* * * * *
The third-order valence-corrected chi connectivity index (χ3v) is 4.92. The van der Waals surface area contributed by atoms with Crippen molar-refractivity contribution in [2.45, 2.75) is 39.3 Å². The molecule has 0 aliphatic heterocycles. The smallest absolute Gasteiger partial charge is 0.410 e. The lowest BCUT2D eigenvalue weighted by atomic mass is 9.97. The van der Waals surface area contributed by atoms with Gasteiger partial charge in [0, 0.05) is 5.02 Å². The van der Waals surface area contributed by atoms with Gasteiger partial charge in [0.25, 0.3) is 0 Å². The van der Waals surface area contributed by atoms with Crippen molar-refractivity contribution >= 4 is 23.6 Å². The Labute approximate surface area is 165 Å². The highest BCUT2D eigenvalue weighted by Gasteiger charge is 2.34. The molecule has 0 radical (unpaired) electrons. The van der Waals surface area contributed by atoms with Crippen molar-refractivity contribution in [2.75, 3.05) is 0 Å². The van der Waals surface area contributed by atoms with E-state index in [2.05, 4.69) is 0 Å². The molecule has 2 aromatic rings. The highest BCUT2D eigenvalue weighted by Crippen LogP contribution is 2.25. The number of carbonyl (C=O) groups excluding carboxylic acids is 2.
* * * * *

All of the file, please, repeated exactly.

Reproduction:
The third-order valence-corrected chi connectivity index (χ3v) is 4.92. The van der Waals surface area contributed by atoms with Crippen molar-refractivity contribution in [2.45, 2.75) is 39.3 Å². The molecule has 0 aliphatic heterocycles. The smallest absolute Gasteiger partial charge is 0.410 e. The lowest BCUT2D eigenvalue weighted by atomic mass is 9.97. The van der Waals surface area contributed by atoms with Gasteiger partial charge in [0, 0.05) is 5.02 Å². The van der Waals surface area contributed by atoms with Gasteiger partial charge in [0.25, 0.3) is 0 Å². The van der Waals surface area contributed by atoms with Crippen molar-refractivity contribution >= 4 is 23.6 Å². The Labute approximate surface area is 165 Å². The highest BCUT2D eigenvalue weighted by Gasteiger charge is 2.34. The molecule has 0 radical (unpaired) electrons. The van der Waals surface area contributed by atoms with Crippen molar-refractivity contribution in [2.75, 3.05) is 0 Å². The van der Waals surface area contributed by atoms with E-state index in [2.05, 4.69) is 0 Å². The molecule has 2 aromatic rings. The highest BCUT2D eigenvalue weighted by Crippen LogP contribution is 2.25. The number of carbonyl (C=O) groups excluding carboxylic acids is 2.